March 3, 2021
For Immediate Release
Historic Sandusky to resume archaeological excavation of kitchen site
Historic Sandusky is pleased to partner again with Hurt & Proffitt’s Cultural Resources Department to resume archaeological study of Sandusky’s 19th century kitchen site. This work will build upon previous work undertaken in the summers of 2013, 2014, and 2015. The goal is to pinpoint the exact location of the walls and chimney, and recover artifacts in and near the historical kitchen.
A key component of the project is the participation of University of Lynchburg students who will be assisting with the excavation. Students will work alongside professional archaeologist in digging artifacts and processing them through Hurt & Proffitt’s on-site archaeology laboratory.
The excavation will cover approximately 50% of the kitchen site. Fundraising has begun for excavation of the remaining half of the kitchen site. The excavation phase of the project will last for approximately four months. Progress on the dig can be followed through Sandusky’s Facebook, Twitter, and Instagram pages.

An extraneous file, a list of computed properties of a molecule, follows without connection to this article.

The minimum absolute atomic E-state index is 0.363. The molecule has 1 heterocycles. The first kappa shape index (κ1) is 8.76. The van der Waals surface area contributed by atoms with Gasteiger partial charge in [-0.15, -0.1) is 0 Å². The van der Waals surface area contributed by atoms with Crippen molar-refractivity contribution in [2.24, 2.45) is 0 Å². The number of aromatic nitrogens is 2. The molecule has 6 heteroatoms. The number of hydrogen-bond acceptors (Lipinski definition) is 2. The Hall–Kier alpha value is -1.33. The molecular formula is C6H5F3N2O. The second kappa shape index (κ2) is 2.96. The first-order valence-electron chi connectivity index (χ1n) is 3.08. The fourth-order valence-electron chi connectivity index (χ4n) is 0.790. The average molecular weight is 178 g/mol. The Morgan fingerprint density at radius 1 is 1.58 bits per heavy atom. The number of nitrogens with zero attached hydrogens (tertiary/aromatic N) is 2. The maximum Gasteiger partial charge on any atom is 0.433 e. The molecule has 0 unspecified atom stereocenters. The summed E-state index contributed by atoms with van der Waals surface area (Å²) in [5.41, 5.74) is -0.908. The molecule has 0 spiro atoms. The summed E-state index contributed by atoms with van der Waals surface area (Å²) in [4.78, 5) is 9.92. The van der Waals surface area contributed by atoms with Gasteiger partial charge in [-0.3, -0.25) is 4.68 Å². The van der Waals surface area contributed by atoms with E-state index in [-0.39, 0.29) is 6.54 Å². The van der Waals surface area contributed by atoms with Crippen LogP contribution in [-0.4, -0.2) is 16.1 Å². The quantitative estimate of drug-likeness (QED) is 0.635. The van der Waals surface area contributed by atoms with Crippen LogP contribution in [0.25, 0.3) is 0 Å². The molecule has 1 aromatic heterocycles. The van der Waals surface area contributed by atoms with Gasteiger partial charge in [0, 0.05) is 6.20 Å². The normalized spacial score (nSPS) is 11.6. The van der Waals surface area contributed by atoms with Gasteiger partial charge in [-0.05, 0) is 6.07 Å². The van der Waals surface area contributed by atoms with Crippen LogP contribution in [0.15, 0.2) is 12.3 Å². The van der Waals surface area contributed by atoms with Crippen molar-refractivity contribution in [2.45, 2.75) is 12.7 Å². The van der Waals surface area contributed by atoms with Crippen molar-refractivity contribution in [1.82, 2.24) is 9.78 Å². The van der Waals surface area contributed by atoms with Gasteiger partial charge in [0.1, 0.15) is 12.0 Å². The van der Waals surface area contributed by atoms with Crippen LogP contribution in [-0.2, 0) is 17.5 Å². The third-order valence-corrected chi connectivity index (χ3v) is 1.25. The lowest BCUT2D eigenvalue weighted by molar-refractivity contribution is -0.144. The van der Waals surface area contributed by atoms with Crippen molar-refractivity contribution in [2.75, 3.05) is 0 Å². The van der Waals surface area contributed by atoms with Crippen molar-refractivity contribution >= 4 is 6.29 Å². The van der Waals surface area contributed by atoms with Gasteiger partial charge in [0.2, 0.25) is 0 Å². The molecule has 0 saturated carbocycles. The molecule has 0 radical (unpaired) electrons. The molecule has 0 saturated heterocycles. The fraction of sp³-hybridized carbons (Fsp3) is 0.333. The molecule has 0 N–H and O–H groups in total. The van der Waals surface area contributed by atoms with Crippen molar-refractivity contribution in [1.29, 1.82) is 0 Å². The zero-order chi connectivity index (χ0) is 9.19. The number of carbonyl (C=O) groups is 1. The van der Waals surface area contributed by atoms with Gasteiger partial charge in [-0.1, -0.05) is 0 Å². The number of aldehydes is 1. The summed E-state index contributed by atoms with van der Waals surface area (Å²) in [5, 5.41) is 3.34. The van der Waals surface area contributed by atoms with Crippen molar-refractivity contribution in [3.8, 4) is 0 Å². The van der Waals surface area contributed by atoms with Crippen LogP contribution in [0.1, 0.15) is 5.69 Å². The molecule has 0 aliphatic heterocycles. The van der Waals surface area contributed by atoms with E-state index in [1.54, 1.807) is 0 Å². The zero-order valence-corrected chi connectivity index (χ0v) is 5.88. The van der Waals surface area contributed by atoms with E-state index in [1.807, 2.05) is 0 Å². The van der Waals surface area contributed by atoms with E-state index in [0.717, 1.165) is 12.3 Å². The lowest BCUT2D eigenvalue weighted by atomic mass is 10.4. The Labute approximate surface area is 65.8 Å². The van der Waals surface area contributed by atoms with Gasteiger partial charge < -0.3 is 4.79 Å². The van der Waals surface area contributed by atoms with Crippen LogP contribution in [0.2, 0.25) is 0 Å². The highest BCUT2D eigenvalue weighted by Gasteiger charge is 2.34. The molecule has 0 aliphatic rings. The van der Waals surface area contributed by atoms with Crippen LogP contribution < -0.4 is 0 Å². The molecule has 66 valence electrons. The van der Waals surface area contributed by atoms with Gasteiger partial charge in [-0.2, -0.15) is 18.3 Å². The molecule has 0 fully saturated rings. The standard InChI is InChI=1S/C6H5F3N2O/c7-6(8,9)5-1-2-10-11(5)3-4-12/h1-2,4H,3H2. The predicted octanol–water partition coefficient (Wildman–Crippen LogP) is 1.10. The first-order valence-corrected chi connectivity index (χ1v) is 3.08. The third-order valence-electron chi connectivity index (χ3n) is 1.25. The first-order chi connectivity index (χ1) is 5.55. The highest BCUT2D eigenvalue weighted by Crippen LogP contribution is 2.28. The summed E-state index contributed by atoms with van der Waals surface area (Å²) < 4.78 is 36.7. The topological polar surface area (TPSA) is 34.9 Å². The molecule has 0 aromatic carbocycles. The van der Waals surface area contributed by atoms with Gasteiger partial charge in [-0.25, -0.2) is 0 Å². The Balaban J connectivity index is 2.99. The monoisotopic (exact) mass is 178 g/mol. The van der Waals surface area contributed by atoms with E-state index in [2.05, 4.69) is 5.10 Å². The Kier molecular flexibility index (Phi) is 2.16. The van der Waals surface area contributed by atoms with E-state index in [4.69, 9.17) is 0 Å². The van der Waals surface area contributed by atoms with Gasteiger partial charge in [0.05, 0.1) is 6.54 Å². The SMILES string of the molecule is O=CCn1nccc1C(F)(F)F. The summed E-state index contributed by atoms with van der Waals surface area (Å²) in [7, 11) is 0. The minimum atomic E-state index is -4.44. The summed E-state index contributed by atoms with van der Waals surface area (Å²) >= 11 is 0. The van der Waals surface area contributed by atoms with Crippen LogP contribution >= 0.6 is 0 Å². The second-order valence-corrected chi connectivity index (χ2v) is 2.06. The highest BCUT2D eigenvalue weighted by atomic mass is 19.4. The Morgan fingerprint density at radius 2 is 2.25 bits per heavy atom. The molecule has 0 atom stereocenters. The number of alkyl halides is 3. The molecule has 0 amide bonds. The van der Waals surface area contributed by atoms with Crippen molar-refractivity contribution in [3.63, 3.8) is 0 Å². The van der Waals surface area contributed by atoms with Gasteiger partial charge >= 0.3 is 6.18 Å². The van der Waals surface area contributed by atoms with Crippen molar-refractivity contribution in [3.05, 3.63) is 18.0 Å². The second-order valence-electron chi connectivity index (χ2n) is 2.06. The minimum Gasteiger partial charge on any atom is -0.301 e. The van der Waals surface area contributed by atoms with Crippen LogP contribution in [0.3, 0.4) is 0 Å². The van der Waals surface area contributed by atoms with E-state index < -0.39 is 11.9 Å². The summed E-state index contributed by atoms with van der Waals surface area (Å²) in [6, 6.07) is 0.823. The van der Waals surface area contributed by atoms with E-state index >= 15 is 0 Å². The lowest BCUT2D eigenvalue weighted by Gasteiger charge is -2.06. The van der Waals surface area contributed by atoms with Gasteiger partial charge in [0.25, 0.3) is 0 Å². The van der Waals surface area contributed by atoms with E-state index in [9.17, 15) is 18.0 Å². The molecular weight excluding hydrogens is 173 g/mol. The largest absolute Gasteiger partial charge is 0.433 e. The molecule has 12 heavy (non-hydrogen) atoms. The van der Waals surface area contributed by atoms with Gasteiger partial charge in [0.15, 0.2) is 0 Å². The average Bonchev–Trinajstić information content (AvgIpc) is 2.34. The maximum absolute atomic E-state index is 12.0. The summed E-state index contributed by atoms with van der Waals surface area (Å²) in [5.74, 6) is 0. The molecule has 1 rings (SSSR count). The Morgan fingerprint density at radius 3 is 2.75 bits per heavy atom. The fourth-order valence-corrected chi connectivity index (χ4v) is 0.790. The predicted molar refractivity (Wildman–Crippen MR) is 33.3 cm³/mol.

The kitchen site is an important resource for a better understanding of the people of Sandusky and will provide essential clues needed to tell their stories. Overall, this will enable better interpretation of Sandusky’s history, particularly that of the enslaved persons who lived and worked at the site 1808 to 1865.
A final report will be produced which will include an artifact database, maps of the excavated units, and analysis of the artifacts recovered. The report will be posted on Sandusky’s website once completed.
Tours of Historic Sandusky are currently only available by appointment. Please call or email us in advance to set up a time to visit.
Visitors may also take a self-guided tour using our self-guided tour brochure available outside at the visitor center.
Sandusky served as Union Headquarters during the Battle of Lynchburg, however it has seen more than 200 years of local and national history. Though the house was built in the Federal era our restoration and interpretation reflects Sandusky as it appeared 1850-1870.
Historic Sandusky is owned and operated by the University of Lynchburg. Sandusky provides experiential learning opportunities for its students, faculty and staff. The site is also open to the public